Boris Johnson and Jeremy Corbyn thank public servants in Christmas messages

24 December 2019, 05:43

Boris Johnson and Jeremy Corbyn's Christmas messages were in stark contrast
Boris Johnson and Jeremy Corbyn's Christmas messages were in stark contrast. Picture: PA
EJ Ward

By EJ Ward

Boris Johnson and Jeremy Corbyn have used Christmas messages to pay tribute to NHS staff and public servants who are working through the holidays.

A cheery Prime Minister, still basking in his general election triumph, began his video with a jaunty: "Hi folks, Boris Johnson here, taking a moment to wish you all a merry little Christmas".

And he signed off breezily, urging people to enjoy the next few days, adding: "Try not to have too many arguments with the in-laws - or anyone else."

In stark contrast, Mr Corbyn, in what will almost certainly be his last Christmas message as Labour leader, reflected ruefully on his catastrophic defeat while expressing his hope for a "better world".

"This has been a difficult year for many of us.

"We didn't succeed in delivering the change that so many people so desperately need," he said.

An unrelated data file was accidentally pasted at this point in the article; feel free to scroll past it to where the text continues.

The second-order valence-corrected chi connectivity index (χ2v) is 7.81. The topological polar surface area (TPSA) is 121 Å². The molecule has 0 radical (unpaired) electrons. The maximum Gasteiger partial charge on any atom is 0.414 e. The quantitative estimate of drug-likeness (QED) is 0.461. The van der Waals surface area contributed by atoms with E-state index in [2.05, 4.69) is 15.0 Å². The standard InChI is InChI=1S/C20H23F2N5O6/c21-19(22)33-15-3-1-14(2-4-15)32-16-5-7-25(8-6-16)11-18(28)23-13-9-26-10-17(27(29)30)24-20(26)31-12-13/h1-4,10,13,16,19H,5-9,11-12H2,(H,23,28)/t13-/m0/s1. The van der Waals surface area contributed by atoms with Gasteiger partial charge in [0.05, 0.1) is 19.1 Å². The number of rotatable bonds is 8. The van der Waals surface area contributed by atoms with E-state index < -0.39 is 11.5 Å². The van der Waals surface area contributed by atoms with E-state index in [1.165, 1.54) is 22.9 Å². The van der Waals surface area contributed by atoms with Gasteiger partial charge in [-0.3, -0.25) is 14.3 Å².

"But Christmas is a chance to listen, reflect and remember all the things that bind us together: our compassion, our determination to tackle injustice and our hope for a better world."

Mr Corbyn said it was a time of year the when "the scale of injustice and inequality is in very plain sight" and he praised those working in food banks and emergency shelters, helping the less fortunate.

"While we celebrate being together, we are reminded of the many who will be alone and sadly lonely at Christmas," he said.

"But our communities are built on generosity and the solidarity that comes from that.

"So we do not walk by on the other side."

In his message, Mr Johnson, who will be spending his first Christmas as Prime Minister in Downing Street with his girlfriend Carrie Symonds, thanked those in the NHS, the police and other public services who would be working over the holiday as well as military personnel on deployment with the armed forces.

He also spoke of the Christians around the world who were facing persecution for their beliefs.

"For them, Christmas Day will be marked in private, in secret, perhaps even in a prison cell," he said.

"As Prime Minister, that's something I want to change.

"We stand with Christians everywhere, in solidarity, and will defend your right to practice your faith.

"So as a country let us reflect on the year, and celebrate the good that is to come."

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